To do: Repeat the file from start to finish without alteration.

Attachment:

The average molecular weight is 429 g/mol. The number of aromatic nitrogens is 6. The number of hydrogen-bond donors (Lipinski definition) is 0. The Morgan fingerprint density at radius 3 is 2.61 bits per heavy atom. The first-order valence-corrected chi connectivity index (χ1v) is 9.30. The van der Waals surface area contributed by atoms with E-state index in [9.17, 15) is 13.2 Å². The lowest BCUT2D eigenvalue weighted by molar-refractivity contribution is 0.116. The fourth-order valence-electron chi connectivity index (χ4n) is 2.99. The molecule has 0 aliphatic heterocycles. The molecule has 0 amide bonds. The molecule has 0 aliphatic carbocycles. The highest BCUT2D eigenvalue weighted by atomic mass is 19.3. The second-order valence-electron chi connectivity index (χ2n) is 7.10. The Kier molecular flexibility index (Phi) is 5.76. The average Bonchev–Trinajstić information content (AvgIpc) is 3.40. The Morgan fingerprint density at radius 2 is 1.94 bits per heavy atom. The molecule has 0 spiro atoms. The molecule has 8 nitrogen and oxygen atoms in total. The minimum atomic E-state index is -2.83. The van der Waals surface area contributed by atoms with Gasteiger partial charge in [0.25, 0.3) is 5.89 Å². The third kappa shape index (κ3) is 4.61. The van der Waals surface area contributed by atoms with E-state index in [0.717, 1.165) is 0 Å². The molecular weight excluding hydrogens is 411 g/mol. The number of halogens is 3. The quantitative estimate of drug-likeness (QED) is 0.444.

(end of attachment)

The average molecular weight is 429 g/mol. The number of aromatic nitrogens is 6. The number of hydrogen-bond donors (Lipinski definition) is 0. The Morgan fingerprint density at radius 3 is 2.61 bits per heavy atom. The first-order valence-corrected chi connectivity index (χ1v) is 9.30. The van der Waals surface area contributed by atoms with E-state index in [9.17, 15) is 13.2 Å². The lowest BCUT2D eigenvalue weighted by molar-refractivity contribution is 0.116. The fourth-order valence-electron chi connectivity index (χ4n) is 2.99. The molecule has 0 aliphatic heterocycles. The molecule has 0 amide bonds. The molecule has 0 aliphatic carbocycles. The highest BCUT2D eigenvalue weighted by atomic mass is 19.3. The second-order valence-electron chi connectivity index (χ2n) is 7.10. The Kier molecular flexibility index (Phi) is 5.76. The average Bonchev–Trinajstić information content (AvgIpc) is 3.40. The Morgan fingerprint density at radius 2 is 1.94 bits per heavy atom. The molecule has 0 spiro atoms. The molecule has 8 nitrogen and oxygen atoms in total. The minimum atomic E-state index is -2.83. The van der Waals surface area contributed by atoms with Gasteiger partial charge in [0.25, 0.3) is 5.89 Å². The third kappa shape index (κ3) is 4.61. The van der Waals surface area contributed by atoms with E-state index in [0.717, 1.165) is 0 Å². The molecular weight excluding hydrogens is 411 g/mol. The number of halogens is 3. The quantitative estimate of drug-likeness (QED) is 0.444.